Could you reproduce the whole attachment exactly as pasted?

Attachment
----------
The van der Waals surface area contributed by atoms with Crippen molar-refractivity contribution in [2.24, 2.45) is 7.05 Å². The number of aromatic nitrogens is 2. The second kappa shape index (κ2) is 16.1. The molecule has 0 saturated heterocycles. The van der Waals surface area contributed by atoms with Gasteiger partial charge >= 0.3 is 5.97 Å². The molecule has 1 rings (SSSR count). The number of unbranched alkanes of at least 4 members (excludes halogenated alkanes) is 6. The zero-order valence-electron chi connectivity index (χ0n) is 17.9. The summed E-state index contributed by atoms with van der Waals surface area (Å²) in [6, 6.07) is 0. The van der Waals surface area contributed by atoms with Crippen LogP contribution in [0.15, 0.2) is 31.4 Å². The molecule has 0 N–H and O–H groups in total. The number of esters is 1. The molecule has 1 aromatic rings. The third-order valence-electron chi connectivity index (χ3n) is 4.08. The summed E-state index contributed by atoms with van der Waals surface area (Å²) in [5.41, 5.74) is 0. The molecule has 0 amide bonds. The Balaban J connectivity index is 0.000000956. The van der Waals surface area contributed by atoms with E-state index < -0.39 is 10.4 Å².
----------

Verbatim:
The van der Waals surface area contributed by atoms with Crippen molar-refractivity contribution in [2.24, 2.45) is 7.05 Å². The number of aromatic nitrogens is 2. The second kappa shape index (κ2) is 16.1. The molecule has 0 saturated heterocycles. The van der Waals surface area contributed by atoms with Gasteiger partial charge >= 0.3 is 5.97 Å². The molecule has 1 rings (SSSR count). The number of unbranched alkanes of at least 4 members (excludes halogenated alkanes) is 6. The zero-order valence-electron chi connectivity index (χ0n) is 17.9. The summed E-state index contributed by atoms with van der Waals surface area (Å²) in [6, 6.07) is 0. The van der Waals surface area contributed by atoms with Crippen LogP contribution in [0.15, 0.2) is 31.4 Å². The molecule has 0 N–H and O–H groups in total. The number of esters is 1. The molecule has 1 aromatic rings. The third-order valence-electron chi connectivity index (χ3n) is 4.08. The summed E-state index contributed by atoms with van der Waals surface area (Å²) in [5.41, 5.74) is 0. The molecule has 0 amide bonds. The Balaban J connectivity index is 0.000000956. The van der Waals surface area contributed by atoms with E-state index < -0.39 is 10.4 Å².